There have been a lot of recent novels about pigeons, lately. Don’t ask why, just enjoy.
Here’s one by Akron’s own Alan Hlad called The Long Flight Home. In September 1940, as German bombs fall on Britain, fears grow of an impending invasion. Susan Shepherd raises homing pigeons with her grandfather, Bertie. All her birds are extraordinary to Susan, but none more so than Duchess, with whom she shares a special bond. When a young pilot named Ollie Evans travels to Britain to join the Royal Air Force, his quest brings him to the National Pigeon Service, where Susan is involved in a new, covert assignment. The mission aims to air-drop hundreds of homing pigeons in German-occupied France. For a nonfiction take, try Operation Columba: The Secret Pigeon Service: The Untold Story of World War II Resistance in Europe by Gordon Corera.
If animals telling their own stories is your thing, you will like Cher Ami and Major Whittlesey by Kathleen Rooney. Inspired by true events, this is a novel that centers on the Meuse-Argonne Offensive of World War I, told in the voices of Cher Ami, a real-life messenger bird, and Charles Whittlesey, an army officer. “Imaginative and audacious...Rooney uses Cher Ami's bird's-eye view and curious afterlife to exhilarating, comic, and terrifying effect, while Whit's tragic fate is exquisitely rendered... Unforgettable... A celebration of animal intelligence, and tribute to altruism and courage.“ --Booklist *Starred Review*
Olive Bright, Pigeoneer (by Stephanie Graves) is tending her veterinarian father's Hertfordshire racing pigeons while waiting for her best friend to return from World War II, then is recruited into the Baker Street covert branch of British Intelligence before investigating the murder of a local busybody. "Readers will flock to engaging young Olive Bright and her racing pigeons, who send secret messages for British Intelligence--as well as solve a village murder. Inspired by little-known (and true!) facts of World War II, Graves brings us a fresh, quirky, and charming new heroine." --Susan Elia MacNeal, New York Times bestselling author of the Edgar-nominated Maggie Hope series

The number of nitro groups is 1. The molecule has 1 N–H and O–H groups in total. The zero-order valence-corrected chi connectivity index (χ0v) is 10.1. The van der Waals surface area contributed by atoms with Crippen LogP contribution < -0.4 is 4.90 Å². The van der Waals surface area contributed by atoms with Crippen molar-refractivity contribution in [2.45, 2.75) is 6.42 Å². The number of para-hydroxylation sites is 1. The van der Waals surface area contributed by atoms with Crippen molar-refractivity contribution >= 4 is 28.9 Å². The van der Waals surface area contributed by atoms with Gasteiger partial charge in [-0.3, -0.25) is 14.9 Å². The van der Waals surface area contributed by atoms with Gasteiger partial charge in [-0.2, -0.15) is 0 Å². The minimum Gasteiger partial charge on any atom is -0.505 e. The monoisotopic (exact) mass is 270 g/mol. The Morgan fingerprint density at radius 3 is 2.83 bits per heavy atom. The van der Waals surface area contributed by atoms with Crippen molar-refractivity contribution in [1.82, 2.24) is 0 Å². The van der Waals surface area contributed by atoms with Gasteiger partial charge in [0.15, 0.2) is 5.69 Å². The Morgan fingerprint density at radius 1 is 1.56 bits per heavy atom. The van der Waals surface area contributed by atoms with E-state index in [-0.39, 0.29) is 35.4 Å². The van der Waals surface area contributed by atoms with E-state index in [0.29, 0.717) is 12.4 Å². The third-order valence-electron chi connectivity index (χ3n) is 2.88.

Other mysteries include the Kopp sisters novels by Amy Stewart, in which the gals train pigeons for the war effort. And Murder Flies the Coop: A Beryl and Edwina Mystery by Jessica Ellicott, which involves a pigeon-racing club where the treasurer has absconded with the club's funds and several prized birds.
If you’re ready for more nonfiction, check out Flight of the Diamond Smugglers: A Tale of Pigeons, Obsession, and Greed Along Coastal South Africa by Matthew Gavin Frank. “[A] rumination on brutality and resistance in the mines of South Africa. . . The material in general -- ghost towns, corporate cruelty, the centuries-old relationship between humans and a species almost magical in its abilities -- is fabulous.” --Nate Blakeslee - New York Times Book Review
For other stories told from an animal’s point-of-view, try our booklist Animal Tales. Explore Book Lists curated by our professional librarians. There's something there for every age and interest. To get recommendations, try our new service Your Next 5 Reads.
Becky Aderman, Librarian, Culture & AV Division